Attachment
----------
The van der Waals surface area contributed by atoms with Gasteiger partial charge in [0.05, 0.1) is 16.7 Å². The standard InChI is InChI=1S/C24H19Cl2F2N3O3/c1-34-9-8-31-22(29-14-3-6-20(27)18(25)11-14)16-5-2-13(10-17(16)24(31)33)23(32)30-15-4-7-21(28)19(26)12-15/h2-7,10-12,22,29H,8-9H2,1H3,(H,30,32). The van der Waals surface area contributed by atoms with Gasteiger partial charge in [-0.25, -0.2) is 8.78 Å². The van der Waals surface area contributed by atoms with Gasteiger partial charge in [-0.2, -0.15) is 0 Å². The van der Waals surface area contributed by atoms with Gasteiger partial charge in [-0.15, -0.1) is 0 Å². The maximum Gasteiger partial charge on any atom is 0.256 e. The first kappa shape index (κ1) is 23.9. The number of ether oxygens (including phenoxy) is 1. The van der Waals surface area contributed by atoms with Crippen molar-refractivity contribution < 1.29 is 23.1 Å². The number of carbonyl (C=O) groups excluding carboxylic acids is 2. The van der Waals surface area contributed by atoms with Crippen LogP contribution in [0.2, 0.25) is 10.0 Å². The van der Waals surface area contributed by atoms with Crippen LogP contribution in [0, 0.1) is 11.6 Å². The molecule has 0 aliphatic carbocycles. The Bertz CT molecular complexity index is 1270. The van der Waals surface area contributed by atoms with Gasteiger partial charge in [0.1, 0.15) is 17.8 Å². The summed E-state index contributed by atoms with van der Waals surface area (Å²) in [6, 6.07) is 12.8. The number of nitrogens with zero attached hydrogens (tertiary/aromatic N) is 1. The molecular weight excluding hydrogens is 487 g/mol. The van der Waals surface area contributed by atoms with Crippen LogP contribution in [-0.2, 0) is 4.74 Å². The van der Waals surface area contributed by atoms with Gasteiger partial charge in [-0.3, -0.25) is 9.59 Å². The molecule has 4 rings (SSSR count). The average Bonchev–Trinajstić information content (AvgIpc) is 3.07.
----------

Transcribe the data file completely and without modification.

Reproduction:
The van der Waals surface area contributed by atoms with Gasteiger partial charge in [0.05, 0.1) is 16.7 Å². The standard InChI is InChI=1S/C24H19Cl2F2N3O3/c1-34-9-8-31-22(29-14-3-6-20(27)18(25)11-14)16-5-2-13(10-17(16)24(31)33)23(32)30-15-4-7-21(28)19(26)12-15/h2-7,10-12,22,29H,8-9H2,1H3,(H,30,32). The van der Waals surface area contributed by atoms with Gasteiger partial charge in [-0.25, -0.2) is 8.78 Å². The van der Waals surface area contributed by atoms with Gasteiger partial charge in [-0.2, -0.15) is 0 Å². The van der Waals surface area contributed by atoms with Gasteiger partial charge in [-0.15, -0.1) is 0 Å². The maximum Gasteiger partial charge on any atom is 0.256 e. The first kappa shape index (κ1) is 23.9. The number of ether oxygens (including phenoxy) is 1. The van der Waals surface area contributed by atoms with Crippen molar-refractivity contribution < 1.29 is 23.1 Å². The number of carbonyl (C=O) groups excluding carboxylic acids is 2. The van der Waals surface area contributed by atoms with Crippen LogP contribution in [0.2, 0.25) is 10.0 Å². The van der Waals surface area contributed by atoms with Crippen LogP contribution in [0, 0.1) is 11.6 Å². The molecule has 0 aliphatic carbocycles. The Bertz CT molecular complexity index is 1270. The van der Waals surface area contributed by atoms with Gasteiger partial charge in [0.1, 0.15) is 17.8 Å². The summed E-state index contributed by atoms with van der Waals surface area (Å²) in [6, 6.07) is 12.8. The number of nitrogens with zero attached hydrogens (tertiary/aromatic N) is 1. The molecular weight excluding hydrogens is 487 g/mol. The van der Waals surface area contributed by atoms with Crippen LogP contribution in [-0.2, 0) is 4.74 Å². The van der Waals surface area contributed by atoms with Gasteiger partial charge in [-0.3, -0.25) is 9.59 Å². The molecule has 4 rings (SSSR count). The average Bonchev–Trinajstić information content (AvgIpc) is 3.07.